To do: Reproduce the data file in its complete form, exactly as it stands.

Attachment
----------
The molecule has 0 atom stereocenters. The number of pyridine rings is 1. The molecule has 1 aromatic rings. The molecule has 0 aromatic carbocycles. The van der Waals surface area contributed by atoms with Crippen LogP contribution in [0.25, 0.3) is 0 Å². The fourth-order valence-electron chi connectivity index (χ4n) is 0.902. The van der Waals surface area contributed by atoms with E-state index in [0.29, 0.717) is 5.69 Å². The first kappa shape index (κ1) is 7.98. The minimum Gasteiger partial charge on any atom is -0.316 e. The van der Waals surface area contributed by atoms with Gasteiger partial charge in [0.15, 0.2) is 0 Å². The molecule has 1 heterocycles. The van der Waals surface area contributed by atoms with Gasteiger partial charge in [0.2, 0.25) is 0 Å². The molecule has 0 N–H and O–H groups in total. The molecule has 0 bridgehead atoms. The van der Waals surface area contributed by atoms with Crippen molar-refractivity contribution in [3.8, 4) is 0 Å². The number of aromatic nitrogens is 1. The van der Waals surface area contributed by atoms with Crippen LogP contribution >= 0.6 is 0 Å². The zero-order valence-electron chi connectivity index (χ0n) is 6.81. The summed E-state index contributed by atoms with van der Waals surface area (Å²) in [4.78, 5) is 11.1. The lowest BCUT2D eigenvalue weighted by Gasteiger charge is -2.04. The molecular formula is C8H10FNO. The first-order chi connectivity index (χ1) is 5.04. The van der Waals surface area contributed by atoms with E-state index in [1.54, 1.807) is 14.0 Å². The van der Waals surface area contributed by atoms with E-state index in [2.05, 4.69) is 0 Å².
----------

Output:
The molecule has 0 atom stereocenters. The number of pyridine rings is 1. The molecule has 1 aromatic rings. The molecule has 0 aromatic carbocycles. The van der Waals surface area contributed by atoms with Crippen LogP contribution in [0.25, 0.3) is 0 Å². The fourth-order valence-electron chi connectivity index (χ4n) is 0.902. The van der Waals surface area contributed by atoms with E-state index in [0.29, 0.717) is 5.69 Å². The first kappa shape index (κ1) is 7.98. The minimum Gasteiger partial charge on any atom is -0.316 e. The van der Waals surface area contributed by atoms with Gasteiger partial charge in [0.15, 0.2) is 0 Å². The molecule has 1 heterocycles. The van der Waals surface area contributed by atoms with Gasteiger partial charge in [0.2, 0.25) is 0 Å². The molecule has 0 N–H and O–H groups in total. The molecule has 0 bridgehead atoms. The van der Waals surface area contributed by atoms with Crippen molar-refractivity contribution in [3.8, 4) is 0 Å². The number of aromatic nitrogens is 1. The van der Waals surface area contributed by atoms with Crippen LogP contribution >= 0.6 is 0 Å². The zero-order valence-electron chi connectivity index (χ0n) is 6.81. The summed E-state index contributed by atoms with van der Waals surface area (Å²) in [4.78, 5) is 11.1. The lowest BCUT2D eigenvalue weighted by Gasteiger charge is -2.04. The molecular formula is C8H10FNO. The first-order chi connectivity index (χ1) is 5.04. The van der Waals surface area contributed by atoms with E-state index in [1.54, 1.807) is 14.0 Å². The van der Waals surface area contributed by atoms with E-state index in [2.05, 4.69) is 0 Å².